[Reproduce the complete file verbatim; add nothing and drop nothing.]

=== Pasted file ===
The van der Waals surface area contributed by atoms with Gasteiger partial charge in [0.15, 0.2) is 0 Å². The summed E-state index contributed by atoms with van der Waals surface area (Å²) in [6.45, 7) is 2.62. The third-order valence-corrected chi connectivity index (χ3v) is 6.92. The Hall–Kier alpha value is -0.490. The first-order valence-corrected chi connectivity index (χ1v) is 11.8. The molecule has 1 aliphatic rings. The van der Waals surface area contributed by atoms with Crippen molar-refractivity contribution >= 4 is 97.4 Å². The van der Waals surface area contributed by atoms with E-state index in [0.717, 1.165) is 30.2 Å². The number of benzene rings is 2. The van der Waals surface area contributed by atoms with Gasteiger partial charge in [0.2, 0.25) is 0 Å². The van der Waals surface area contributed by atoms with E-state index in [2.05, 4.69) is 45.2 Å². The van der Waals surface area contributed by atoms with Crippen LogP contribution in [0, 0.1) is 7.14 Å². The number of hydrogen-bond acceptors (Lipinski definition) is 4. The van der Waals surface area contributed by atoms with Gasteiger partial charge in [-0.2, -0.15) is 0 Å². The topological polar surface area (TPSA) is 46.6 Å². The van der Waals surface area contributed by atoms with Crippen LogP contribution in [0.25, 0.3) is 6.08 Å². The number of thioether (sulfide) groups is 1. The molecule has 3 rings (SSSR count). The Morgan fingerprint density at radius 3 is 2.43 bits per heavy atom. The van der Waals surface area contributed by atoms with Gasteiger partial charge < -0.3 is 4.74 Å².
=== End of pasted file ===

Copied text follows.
The van der Waals surface area contributed by atoms with Gasteiger partial charge in [0.15, 0.2) is 0 Å². The summed E-state index contributed by atoms with van der Waals surface area (Å²) in [6.45, 7) is 2.62. The third-order valence-corrected chi connectivity index (χ3v) is 6.92. The Hall–Kier alpha value is -0.490. The first-order valence-corrected chi connectivity index (χ1v) is 11.8. The molecule has 1 aliphatic rings. The van der Waals surface area contributed by atoms with Crippen molar-refractivity contribution >= 4 is 97.4 Å². The van der Waals surface area contributed by atoms with E-state index in [0.717, 1.165) is 30.2 Å². The number of benzene rings is 2. The van der Waals surface area contributed by atoms with Gasteiger partial charge in [0.2, 0.25) is 0 Å². The van der Waals surface area contributed by atoms with E-state index in [2.05, 4.69) is 45.2 Å². The van der Waals surface area contributed by atoms with Crippen LogP contribution in [0, 0.1) is 7.14 Å². The number of hydrogen-bond acceptors (Lipinski definition) is 4. The van der Waals surface area contributed by atoms with Gasteiger partial charge in [-0.2, -0.15) is 0 Å². The topological polar surface area (TPSA) is 46.6 Å². The van der Waals surface area contributed by atoms with Crippen LogP contribution in [0.25, 0.3) is 6.08 Å². The number of thioether (sulfide) groups is 1. The molecule has 3 rings (SSSR count). The Morgan fingerprint density at radius 3 is 2.43 bits per heavy atom. The van der Waals surface area contributed by atoms with Gasteiger partial charge < -0.3 is 4.74 Å².